The Department of Education (DepEd) said Friday it is looking into institutionalizing blended learning, as well as coming up with a disaster-resilient design for schools.
In a press briefing, DepEd spokesperson Michael Poa said institutionalizing a blended setup in basic education can help manage the effects of an increasing number of learners and the impacts of natural calamities.
“Bakit pinag-aaralan na po ‘yung pag-institutionalize ng blended learning as a mode in our schools? Dahil po ang pananaw diyan ng Department of Education ay ito ay isa sa solusyon para diyan sa classroom shortage (Why are we studying to institutionalize the blended learning mode in our schools? Because in the DepEd’s point of view, it can solve classroom shortage). This is something that we are reviewing right now. And we are looking if it is possible to institutionalize blended learning sa ating basic education schools,” he said.
Blended learning includes arrangements for both in-person, online, and other modular or alternative modes.
“Talagang mahirap nang resolbahin ‘yung pagdating sa classroom shortage, kasi bukod sa ating backlogs, perennial problem na po ‘yung ating classroom shortage, dahil taun-taon, dumadami rin ‘yung ating enrollees, at taun-taon may kalamidad na dumadaan sa ating bansa (It’s really hard to resolve classroom shortage, besides the backlogs, it’s a perennial problem, because yearly, we have a rising number of enrollees, and yearly there are calamities, hitting the country),” Poa added.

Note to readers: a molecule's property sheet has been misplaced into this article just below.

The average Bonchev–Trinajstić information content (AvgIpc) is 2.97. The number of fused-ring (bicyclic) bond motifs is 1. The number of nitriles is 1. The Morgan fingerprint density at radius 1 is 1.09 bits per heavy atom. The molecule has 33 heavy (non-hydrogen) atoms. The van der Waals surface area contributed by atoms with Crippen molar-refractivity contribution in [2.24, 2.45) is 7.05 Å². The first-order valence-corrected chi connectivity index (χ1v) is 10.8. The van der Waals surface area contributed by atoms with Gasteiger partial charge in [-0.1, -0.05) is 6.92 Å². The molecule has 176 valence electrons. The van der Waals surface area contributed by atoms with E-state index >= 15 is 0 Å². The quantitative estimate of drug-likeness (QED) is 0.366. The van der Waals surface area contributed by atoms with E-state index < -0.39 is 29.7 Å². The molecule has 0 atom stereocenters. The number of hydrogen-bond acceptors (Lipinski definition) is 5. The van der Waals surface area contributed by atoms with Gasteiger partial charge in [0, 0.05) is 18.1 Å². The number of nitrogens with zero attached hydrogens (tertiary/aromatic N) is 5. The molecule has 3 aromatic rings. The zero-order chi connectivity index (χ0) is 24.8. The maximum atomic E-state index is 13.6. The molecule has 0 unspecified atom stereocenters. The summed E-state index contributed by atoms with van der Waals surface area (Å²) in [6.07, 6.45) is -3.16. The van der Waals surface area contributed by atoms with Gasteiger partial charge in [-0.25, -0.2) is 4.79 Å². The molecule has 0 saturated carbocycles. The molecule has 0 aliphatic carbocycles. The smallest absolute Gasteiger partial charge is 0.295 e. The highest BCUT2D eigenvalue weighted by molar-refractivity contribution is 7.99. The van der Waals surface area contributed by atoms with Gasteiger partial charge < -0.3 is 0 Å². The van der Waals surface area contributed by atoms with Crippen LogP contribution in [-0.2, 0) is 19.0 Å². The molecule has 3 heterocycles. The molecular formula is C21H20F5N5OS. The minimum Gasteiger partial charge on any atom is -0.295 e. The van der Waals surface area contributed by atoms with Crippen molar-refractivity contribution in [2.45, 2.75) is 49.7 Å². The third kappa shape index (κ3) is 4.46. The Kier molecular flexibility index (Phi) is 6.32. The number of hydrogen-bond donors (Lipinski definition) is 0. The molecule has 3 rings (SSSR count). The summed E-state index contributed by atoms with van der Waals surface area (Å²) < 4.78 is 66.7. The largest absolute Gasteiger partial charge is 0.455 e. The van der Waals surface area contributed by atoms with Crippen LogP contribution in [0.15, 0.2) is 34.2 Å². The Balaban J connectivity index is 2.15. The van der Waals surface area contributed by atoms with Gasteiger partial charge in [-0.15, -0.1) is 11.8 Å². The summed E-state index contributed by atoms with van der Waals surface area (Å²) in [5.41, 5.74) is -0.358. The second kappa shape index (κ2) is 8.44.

For Super Typhoon Karding alone, around 165 schools sustained damage, which hikes the estimated cost for repair of schools to PHP1.169 billion.
Poa said the DepEd is also looking into coming up with an improved design of schools that may be resilient to various calamities.
“Pinag-aaralan na po ‘yung tinatawag nating (we are studying what we call) disaster-resilient schools, so in collaboration with the private sector and other organizations. Pinag-aaralan na po nila kung paano mai-improve ‘yung school designs natin, para maging (They are reviewing how to improve school designs so it can be) disaster-resilient po siya,” he said.
As of now, typhoon-affected schools automatically shift to alternative learning modalities during a calamity.
“Right now, we are already starting to download or we are looking to download funds to our regions to start the requirements and build temporary learning spaces or other interventions but this is a developing situation,” Poa said.
Poa, meanwhile, said the DepEd will continue consultations with stakeholders until October after they finish reviewing the Kinder to Grade 10 curriculum, while they will start the review of the Grades 11 to 12 curriculum by November.
“We want to focus on literacy, specifically on foundational literacy and functional literacy. For now, it’s still being vetted, we can’t give a comprehensive report yet on the results of the review,” he said.
He also expressed hope to wrap the review up for the entire K-12 program by June 2023.
The DepEd also vowed to include adjustments to the program that aim to address job mismatch.
“Ang promise po ng K-12 (Our promise in K-12) is that when our learners graduate after Grade 12, they are employable pero hindi po nangyayari yan sa ngayon. So ang direksyon po natin is to try to align yung mga (but it’s not happening now. So the direction is to align) skills , especially tech voc track, yung mga skills na nakukuha nila sa (their acquired skills in) Grade 12 to the industry demand,” Poa said. (PNA)